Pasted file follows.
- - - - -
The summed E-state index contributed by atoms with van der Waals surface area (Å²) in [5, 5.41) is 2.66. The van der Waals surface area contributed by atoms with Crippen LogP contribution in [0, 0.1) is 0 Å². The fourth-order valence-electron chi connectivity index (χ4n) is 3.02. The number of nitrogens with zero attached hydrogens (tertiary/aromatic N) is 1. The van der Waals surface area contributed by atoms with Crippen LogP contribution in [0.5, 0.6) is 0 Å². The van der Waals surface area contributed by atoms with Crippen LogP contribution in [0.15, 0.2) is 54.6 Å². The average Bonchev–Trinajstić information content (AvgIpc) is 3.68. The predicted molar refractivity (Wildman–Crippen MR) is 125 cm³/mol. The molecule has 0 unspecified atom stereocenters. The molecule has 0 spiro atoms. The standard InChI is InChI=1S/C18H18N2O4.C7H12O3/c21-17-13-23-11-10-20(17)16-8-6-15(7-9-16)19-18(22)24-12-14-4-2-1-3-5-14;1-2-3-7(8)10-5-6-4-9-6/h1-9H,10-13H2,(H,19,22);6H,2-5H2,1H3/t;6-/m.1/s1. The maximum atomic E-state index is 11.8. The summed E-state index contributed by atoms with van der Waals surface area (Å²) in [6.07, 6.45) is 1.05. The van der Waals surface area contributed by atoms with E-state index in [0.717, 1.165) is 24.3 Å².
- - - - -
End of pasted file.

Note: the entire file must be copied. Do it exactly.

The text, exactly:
The summed E-state index contributed by atoms with van der Waals surface area (Å²) in [5, 5.41) is 2.66. The van der Waals surface area contributed by atoms with Crippen LogP contribution in [0, 0.1) is 0 Å². The fourth-order valence-electron chi connectivity index (χ4n) is 3.02. The number of nitrogens with zero attached hydrogens (tertiary/aromatic N) is 1. The van der Waals surface area contributed by atoms with Crippen LogP contribution in [0.5, 0.6) is 0 Å². The van der Waals surface area contributed by atoms with Crippen LogP contribution in [0.15, 0.2) is 54.6 Å². The average Bonchev–Trinajstić information content (AvgIpc) is 3.68. The predicted molar refractivity (Wildman–Crippen MR) is 125 cm³/mol. The molecule has 0 unspecified atom stereocenters. The molecule has 0 spiro atoms. The standard InChI is InChI=1S/C18H18N2O4.C7H12O3/c21-17-13-23-11-10-20(17)16-8-6-15(7-9-16)19-18(22)24-12-14-4-2-1-3-5-14;1-2-3-7(8)10-5-6-4-9-6/h1-9H,10-13H2,(H,19,22);6H,2-5H2,1H3/t;6-/m.1/s1. The maximum atomic E-state index is 11.8. The summed E-state index contributed by atoms with van der Waals surface area (Å²) in [6.07, 6.45) is 1.05. The van der Waals surface area contributed by atoms with E-state index in [0.717, 1.165) is 24.3 Å².